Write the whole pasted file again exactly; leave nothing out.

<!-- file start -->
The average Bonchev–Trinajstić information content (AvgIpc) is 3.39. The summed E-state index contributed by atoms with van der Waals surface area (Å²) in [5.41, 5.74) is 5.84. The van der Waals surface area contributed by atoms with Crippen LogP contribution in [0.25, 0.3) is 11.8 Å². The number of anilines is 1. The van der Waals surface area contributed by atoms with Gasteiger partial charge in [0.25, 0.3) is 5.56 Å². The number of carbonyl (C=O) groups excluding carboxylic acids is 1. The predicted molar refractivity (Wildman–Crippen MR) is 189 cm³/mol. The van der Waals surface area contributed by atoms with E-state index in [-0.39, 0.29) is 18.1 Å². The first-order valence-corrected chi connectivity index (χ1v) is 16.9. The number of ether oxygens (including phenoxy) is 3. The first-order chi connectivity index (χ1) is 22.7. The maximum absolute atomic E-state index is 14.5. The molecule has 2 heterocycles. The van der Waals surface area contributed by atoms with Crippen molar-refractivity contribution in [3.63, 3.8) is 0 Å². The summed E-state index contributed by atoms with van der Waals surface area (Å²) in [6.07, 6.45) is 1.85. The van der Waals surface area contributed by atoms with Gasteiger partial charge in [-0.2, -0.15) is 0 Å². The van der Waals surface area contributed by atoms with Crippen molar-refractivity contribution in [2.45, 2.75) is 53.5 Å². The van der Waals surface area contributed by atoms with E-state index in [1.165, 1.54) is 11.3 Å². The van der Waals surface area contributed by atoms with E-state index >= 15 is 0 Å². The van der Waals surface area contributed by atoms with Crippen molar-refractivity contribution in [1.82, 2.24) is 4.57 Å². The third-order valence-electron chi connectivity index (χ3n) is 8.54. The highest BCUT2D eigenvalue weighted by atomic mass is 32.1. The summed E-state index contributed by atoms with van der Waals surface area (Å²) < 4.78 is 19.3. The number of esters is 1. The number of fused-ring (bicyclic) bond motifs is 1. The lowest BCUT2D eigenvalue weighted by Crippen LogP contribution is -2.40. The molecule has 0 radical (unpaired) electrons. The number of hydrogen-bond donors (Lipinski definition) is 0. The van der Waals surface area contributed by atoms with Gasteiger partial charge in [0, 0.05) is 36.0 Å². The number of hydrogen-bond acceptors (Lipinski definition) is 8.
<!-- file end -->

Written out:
The average Bonchev–Trinajstić information content (AvgIpc) is 3.39. The summed E-state index contributed by atoms with van der Waals surface area (Å²) in [5.41, 5.74) is 5.84. The van der Waals surface area contributed by atoms with Crippen LogP contribution in [0.25, 0.3) is 11.8 Å². The number of anilines is 1. The van der Waals surface area contributed by atoms with Gasteiger partial charge in [0.25, 0.3) is 5.56 Å². The number of carbonyl (C=O) groups excluding carboxylic acids is 1. The predicted molar refractivity (Wildman–Crippen MR) is 189 cm³/mol. The van der Waals surface area contributed by atoms with E-state index in [-0.39, 0.29) is 18.1 Å². The first-order valence-corrected chi connectivity index (χ1v) is 16.9. The number of ether oxygens (including phenoxy) is 3. The first-order chi connectivity index (χ1) is 22.7. The maximum absolute atomic E-state index is 14.5. The molecule has 2 heterocycles. The van der Waals surface area contributed by atoms with Crippen molar-refractivity contribution in [3.63, 3.8) is 0 Å². The summed E-state index contributed by atoms with van der Waals surface area (Å²) in [6.07, 6.45) is 1.85. The van der Waals surface area contributed by atoms with Gasteiger partial charge in [-0.2, -0.15) is 0 Å². The van der Waals surface area contributed by atoms with Crippen molar-refractivity contribution in [2.45, 2.75) is 53.5 Å². The van der Waals surface area contributed by atoms with E-state index in [1.165, 1.54) is 11.3 Å². The van der Waals surface area contributed by atoms with E-state index >= 15 is 0 Å². The van der Waals surface area contributed by atoms with Crippen molar-refractivity contribution in [1.82, 2.24) is 4.57 Å². The third-order valence-electron chi connectivity index (χ3n) is 8.54. The highest BCUT2D eigenvalue weighted by atomic mass is 32.1. The summed E-state index contributed by atoms with van der Waals surface area (Å²) < 4.78 is 19.3. The number of esters is 1. The number of fused-ring (bicyclic) bond motifs is 1. The lowest BCUT2D eigenvalue weighted by Crippen LogP contribution is -2.40. The molecule has 0 radical (unpaired) electrons. The number of hydrogen-bond donors (Lipinski definition) is 0. The van der Waals surface area contributed by atoms with Gasteiger partial charge in [0, 0.05) is 36.0 Å². The number of hydrogen-bond acceptors (Lipinski definition) is 8.